Carl-Ludwig Thiele: Unreasonable to demand wholesale abolition of cash Cash symposium 2018

Bundesbank Executive Board member Carl-Ludwig Thiele says it would be a bad idea to abolish cash. Besides being highly risky, the drawbacks would far outweigh the benefits, Mr Thiele said at the Bundesbank's fourth cash symposium, "Cash is minted freedom. There is absolutely no doubt in my mind that cash will still matter in the future," he declared.

Cash still the number one means of payment

Carl-Ludwig Thiele during the panel discussion ©Nils Thies
Carl-Ludwig Thiele during the panel discussion
Mr Thiele noted that cash remains the most frequently used means of payment, pointing to the results of the Bundesbank's latest survey on payment behaviour in Germany. This survey, which asked more than 2,000 people about their payment habits in 2017, found that consumers in Germany pay for around 74% of their purchases in cash. Cashless forms of payment are continuing to gain ground, though, particularly for larger payments of €50 and more. In 2017, consumers used a debit card for 35% of all their payments, up from just 26% back in 2008. "This proves one thing above all: the German public tend to use payment methods they are familiar with," Mr Thiele said.

Digital money is no alternative

Bundesbank President Jens Weidmann was equally confident that cash will endure as an attractive and frequently used means of payment, saying that he does not see digital money as a serious competitor for cash or bank deposits in the foreseeable future. If central banks begin issuing digital central bank money, this could have very far-reaching implications for the financial sector and thus also for monetary policy, he warned. The biggest threat to financial stability this would entail is the possibility of a digital bank run, where investors want to withdraw or transfer their money as quickly as possible. "In a digital bank run, all it takes is a few mouse clicks to transfer savings out of the private financial system and into a central bank account," Mr Weidmann said.

Turning to the current debate surrounding virtual currencies such as Bitcoin, the Bundesbank President reiterated his view that they are unsuitable as a means of payment and store of value. In Mr Weidmann's eyes, a more appropriate name for virtual currencies is "crypto tokens", given how they do not fulfil the traditional functions of a currency and are more of a speculative plaything. "Buy them and you risk losing some, or perhaps even all of your investment," he said. Mr Weidmann rejected calls to ban crypto tokens, however, insisting that more information needs to be made available for investors, in the interests of improving consumer protection. It is also important to ensure that the existing anti-money laundering provisions are rigorously upheld, Mr Weidmann argued.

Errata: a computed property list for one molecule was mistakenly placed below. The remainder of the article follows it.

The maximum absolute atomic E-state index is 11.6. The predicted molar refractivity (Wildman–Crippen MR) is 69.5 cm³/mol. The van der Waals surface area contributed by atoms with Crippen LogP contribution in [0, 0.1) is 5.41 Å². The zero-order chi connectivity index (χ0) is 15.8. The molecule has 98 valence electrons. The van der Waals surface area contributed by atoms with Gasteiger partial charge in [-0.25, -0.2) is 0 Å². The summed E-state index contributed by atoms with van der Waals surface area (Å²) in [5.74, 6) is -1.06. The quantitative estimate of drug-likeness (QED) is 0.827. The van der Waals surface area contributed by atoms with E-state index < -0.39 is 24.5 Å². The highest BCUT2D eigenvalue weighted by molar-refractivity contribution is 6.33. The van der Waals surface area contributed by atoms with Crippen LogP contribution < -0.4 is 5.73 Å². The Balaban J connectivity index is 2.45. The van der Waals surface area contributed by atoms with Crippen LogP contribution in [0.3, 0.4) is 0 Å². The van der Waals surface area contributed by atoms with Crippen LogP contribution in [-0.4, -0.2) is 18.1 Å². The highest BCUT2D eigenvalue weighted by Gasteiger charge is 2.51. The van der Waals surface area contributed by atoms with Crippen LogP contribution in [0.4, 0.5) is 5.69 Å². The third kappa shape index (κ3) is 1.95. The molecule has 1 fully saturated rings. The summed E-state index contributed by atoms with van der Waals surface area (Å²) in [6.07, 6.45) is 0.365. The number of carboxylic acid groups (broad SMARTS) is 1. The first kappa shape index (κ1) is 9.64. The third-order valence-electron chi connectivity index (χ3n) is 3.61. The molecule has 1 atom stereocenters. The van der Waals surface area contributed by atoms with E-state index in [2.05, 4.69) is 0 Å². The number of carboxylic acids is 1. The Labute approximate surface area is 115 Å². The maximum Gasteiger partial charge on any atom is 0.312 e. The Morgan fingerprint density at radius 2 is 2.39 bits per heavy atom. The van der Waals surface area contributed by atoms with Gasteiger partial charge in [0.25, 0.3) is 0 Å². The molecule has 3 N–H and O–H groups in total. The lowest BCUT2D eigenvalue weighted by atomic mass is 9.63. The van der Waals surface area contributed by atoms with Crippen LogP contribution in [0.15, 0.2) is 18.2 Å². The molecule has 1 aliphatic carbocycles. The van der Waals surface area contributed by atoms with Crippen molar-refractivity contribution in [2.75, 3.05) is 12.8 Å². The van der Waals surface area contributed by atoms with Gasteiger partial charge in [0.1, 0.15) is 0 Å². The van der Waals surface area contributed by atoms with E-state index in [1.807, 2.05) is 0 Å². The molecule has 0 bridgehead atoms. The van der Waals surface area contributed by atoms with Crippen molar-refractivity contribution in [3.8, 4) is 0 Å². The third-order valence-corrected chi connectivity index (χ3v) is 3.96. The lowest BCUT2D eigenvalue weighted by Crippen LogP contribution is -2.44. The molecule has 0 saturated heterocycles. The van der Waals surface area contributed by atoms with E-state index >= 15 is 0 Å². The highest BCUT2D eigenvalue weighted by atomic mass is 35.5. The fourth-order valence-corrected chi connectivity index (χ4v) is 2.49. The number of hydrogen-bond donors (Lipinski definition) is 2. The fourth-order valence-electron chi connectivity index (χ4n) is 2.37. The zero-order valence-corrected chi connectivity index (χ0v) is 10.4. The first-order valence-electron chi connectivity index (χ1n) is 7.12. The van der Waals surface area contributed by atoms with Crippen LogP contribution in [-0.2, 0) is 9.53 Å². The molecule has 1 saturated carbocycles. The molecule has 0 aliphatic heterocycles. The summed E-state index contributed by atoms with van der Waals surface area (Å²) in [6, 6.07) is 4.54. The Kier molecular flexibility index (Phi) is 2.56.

Cash facilitates freedom

ECB Executive Board member Yves Mersch used his speech to emphasise the important role that cash plays in the exercise of fundamental rights. "Cash allows privacy and thus safeguards fundamental rights, such as the right to 'informational self-determination', freedom of action and freedom of speech," Mr Mersch said. He rejected widespread claims that cash aids and abets criminal activity, noting that no particular link can be established statistically between cash and criminal activities. In Mr Mersch's eyes, cash also fosters equality and participation, since cash is easily accessible to all levels of society, including the socially vulnerable.

The idea of cash as a form of freedom was echoed by Udo Di Fabio, a former judge at Germany's Federal Constitutional Court, who said it is essential for citizens to retain their freedom of choice. "We mustn't force people to be part of a system in which they are constantly leaving behind a trail," Mr Di Fabio warned. Abolishing cash would therefore be a violation of the state's duty to maintain suitable infrastructure for the protection of personal rights.

Inspiring and maintaining confidence

For Mr Thiele, the main thing is ultimately to have confidence in a currency. New technologies, he feels, should always be judged in terms of their ability to inspire and maintain confidence. "Cash doesn't belong to central banks – they provide it as a means of payment. It belongs to the people," he concluded.